Alan is a master chef, sommelier, wine importer, writer and wine educator and has been trained by Wines and Spirits Education Trust to Associate Member of the Institute of Wines and Spirits.
Where it all began!
“My passion for wine started way back in my early training years where I attended one of Europe’s finest specialist food and wine academies, concluding with a scholarship to the Grosvenor House Hotel in London’s Park Lane.
To become a professional chef it was compulsory to learn how also to present and serve the best quality food together with the finest wines in a style acceptable to the world’s top dining establishments and their discerning clientele.
This path of development has enabled me to travel extensively, particularly within Europe, meeting many interesting and engaging people on the way whilst working sometimes in the most extraordinary of places. I have experienced every environment the drinks and food industry has to offer and this has enabled me to develop my skills within different international styles of cuisine and to also continue my wine learning adventure.
The Big Boys!
I have held sales and marketing positions for international wine merchants such as Saccone and Speed, Charles Kinloch, Stowells of Chelsea and Percy Fox along with 9 years senior management experience in sales, marketing and training within Whitbread Brewers.
Going it alone!
This journey inspired me to own and work my own Wine Bars and Restaurants in the UK and abroad and also to eventually become a wine importer, travelling and researching new wines to introduce to the UK from around Europe and the New World. Many of these wines have featured successfully in top dining establishments including Michelin Starred restaurants.
Wine training has been natural transition, giving me opportunity to share and encourage education at every level of wine and food. I have developed my own style ‘Simply Wine On Line’ course which you can share here at your Nosh Magazine – a complete learning adventure building issue by issue. I have also created a ‘Talks and Tasting’ programme of events that is adaptable to both the professional and private sectors.
The Grape Escape!
My ‘spiritual’ home is currently the Languedoc region in southern France and this is where we are also based with our ‘Vine To Wine Vacation at Chateau Les Carrasses’ and ‘The Chateau Raissac Wine and Culture Experience’. Here at both these beautiful locations we can introduce you a unique journey through wine, food and local culture or tailor make an adventure to enhance your personal or trade knowledge – all you have to do is just join us here at your Nosh Magazine – and we will do the rest”.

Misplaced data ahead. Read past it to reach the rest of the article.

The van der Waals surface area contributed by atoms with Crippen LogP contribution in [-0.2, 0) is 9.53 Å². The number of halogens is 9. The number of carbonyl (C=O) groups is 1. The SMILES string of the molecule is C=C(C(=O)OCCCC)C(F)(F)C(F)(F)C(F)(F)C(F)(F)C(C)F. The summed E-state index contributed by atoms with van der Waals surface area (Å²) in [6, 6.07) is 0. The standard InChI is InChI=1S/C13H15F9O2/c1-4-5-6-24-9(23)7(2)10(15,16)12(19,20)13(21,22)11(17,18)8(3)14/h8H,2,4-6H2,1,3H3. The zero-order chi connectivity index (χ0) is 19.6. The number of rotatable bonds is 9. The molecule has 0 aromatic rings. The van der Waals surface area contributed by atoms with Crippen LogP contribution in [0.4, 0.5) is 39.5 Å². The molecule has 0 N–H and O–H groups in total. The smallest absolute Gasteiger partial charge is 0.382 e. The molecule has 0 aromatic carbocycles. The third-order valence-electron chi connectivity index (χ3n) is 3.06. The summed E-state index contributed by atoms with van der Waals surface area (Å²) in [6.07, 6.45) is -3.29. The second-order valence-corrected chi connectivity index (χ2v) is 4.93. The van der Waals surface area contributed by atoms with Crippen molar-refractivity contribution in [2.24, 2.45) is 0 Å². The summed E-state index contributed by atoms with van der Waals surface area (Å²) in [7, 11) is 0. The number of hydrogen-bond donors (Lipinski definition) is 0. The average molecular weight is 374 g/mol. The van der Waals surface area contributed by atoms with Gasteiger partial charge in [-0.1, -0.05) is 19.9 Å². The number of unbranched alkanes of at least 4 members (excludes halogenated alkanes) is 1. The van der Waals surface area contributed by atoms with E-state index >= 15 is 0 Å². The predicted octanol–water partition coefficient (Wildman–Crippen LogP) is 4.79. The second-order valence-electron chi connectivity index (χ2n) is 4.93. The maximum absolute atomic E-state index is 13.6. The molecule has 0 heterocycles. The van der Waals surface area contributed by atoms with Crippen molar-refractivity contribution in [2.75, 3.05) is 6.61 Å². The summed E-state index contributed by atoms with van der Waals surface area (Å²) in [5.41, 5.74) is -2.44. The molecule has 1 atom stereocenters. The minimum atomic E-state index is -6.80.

As it is harvest time now in most Eurpoean wine regions, here is a short story about one of my many experiences over the years – just to give you a flavour of what is to come:
It is hard work in a vineyard, I know, I’ve done it! Sounds glamorous and full of adventure and in many ways it is. If you keep looking down and not at the rows of vines in front of you, it’s not so bad, and when you finish each day you have wine and local food to look forward to. Some regional dishes that have been created for harvest time in many wine countries have become classics such as Coq au Vin and Boeuf Bourguignon in France.
“At a vendange [wine harvest] in the Languedoc of southern France, I remember the old and much dented Citroen CV van winding its way up the furrowed track early in the morning mists, bringing hot coffee and freshly baked croissant for us, and discovered the delight of how ‘Pain au Chocolat’ came to be created, in the northern Chablis vineyards of France’s Burgundy region.
Much of the time it was necessary to light braziers around the rows of vines to stop the night frost from settling upon the grapes. So at first light, on the dying embers of the smouldering fires, the workers would toast their newly baked bread delivered to them fresh each morning. They would melt locally made bitter chocolate in battered skillets over the heat and dip the crisp toasted bread in this rich molten treat, then into their hot strong coffee. This with a nip of ‘eau de vie’ [distilled wine brandy] would set them up for the next grape gathering session until lunch. This ‘continental breakfast’ invention still forms the backbone of the French traditional start to the day.
Most harvest festivals will commence with a service in the village church, followed by colourful processions through the streets with tractors laden with flowers and pickers in traditional costume. Wine and food dominate with impromptu banquets set in cobbled courtyards and town squares, everyone cooks and brings dishes to share. Band members with battered instruments playing what seems to be a different tune for each, but no one cares, as it all goes towards the atmosphere of thanks and celebration of a wine harvest year successfully completed.
So each time you open a bottle of your favourite wine, just think of all that it represents and capture the festival experience.